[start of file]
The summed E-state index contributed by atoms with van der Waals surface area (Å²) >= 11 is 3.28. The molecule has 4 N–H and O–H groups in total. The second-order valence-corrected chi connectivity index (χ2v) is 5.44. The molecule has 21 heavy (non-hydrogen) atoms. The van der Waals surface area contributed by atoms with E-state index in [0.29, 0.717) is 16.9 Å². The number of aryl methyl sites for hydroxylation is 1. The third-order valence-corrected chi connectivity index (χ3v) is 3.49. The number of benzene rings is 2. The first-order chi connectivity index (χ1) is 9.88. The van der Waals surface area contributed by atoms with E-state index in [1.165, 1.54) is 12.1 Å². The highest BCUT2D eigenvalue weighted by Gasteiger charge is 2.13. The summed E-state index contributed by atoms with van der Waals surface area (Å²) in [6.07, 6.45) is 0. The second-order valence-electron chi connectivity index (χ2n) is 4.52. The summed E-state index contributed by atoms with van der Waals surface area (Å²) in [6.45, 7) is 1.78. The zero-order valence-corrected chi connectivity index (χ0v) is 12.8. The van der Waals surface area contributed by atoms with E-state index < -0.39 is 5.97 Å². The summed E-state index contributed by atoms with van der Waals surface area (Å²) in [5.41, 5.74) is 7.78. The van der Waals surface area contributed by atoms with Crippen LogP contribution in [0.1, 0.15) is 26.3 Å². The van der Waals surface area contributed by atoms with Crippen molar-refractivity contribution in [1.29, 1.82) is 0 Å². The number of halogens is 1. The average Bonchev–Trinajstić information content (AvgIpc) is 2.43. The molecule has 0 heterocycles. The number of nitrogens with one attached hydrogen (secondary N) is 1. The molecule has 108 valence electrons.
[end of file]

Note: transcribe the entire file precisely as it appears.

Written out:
The summed E-state index contributed by atoms with van der Waals surface area (Å²) >= 11 is 3.28. The molecule has 4 N–H and O–H groups in total. The second-order valence-corrected chi connectivity index (χ2v) is 5.44. The molecule has 21 heavy (non-hydrogen) atoms. The van der Waals surface area contributed by atoms with E-state index in [0.29, 0.717) is 16.9 Å². The number of aryl methyl sites for hydroxylation is 1. The third-order valence-corrected chi connectivity index (χ3v) is 3.49. The number of benzene rings is 2. The first-order chi connectivity index (χ1) is 9.88. The van der Waals surface area contributed by atoms with E-state index in [1.165, 1.54) is 12.1 Å². The highest BCUT2D eigenvalue weighted by Gasteiger charge is 2.13. The summed E-state index contributed by atoms with van der Waals surface area (Å²) in [6.07, 6.45) is 0. The second-order valence-electron chi connectivity index (χ2n) is 4.52. The summed E-state index contributed by atoms with van der Waals surface area (Å²) in [6.45, 7) is 1.78. The zero-order valence-corrected chi connectivity index (χ0v) is 12.8. The van der Waals surface area contributed by atoms with E-state index < -0.39 is 5.97 Å². The summed E-state index contributed by atoms with van der Waals surface area (Å²) in [5.41, 5.74) is 7.78. The van der Waals surface area contributed by atoms with Crippen LogP contribution in [0.1, 0.15) is 26.3 Å². The van der Waals surface area contributed by atoms with Crippen molar-refractivity contribution in [1.29, 1.82) is 0 Å². The number of halogens is 1. The average Bonchev–Trinajstić information content (AvgIpc) is 2.43. The molecule has 0 heterocycles. The number of nitrogens with one attached hydrogen (secondary N) is 1. The molecule has 108 valence electrons.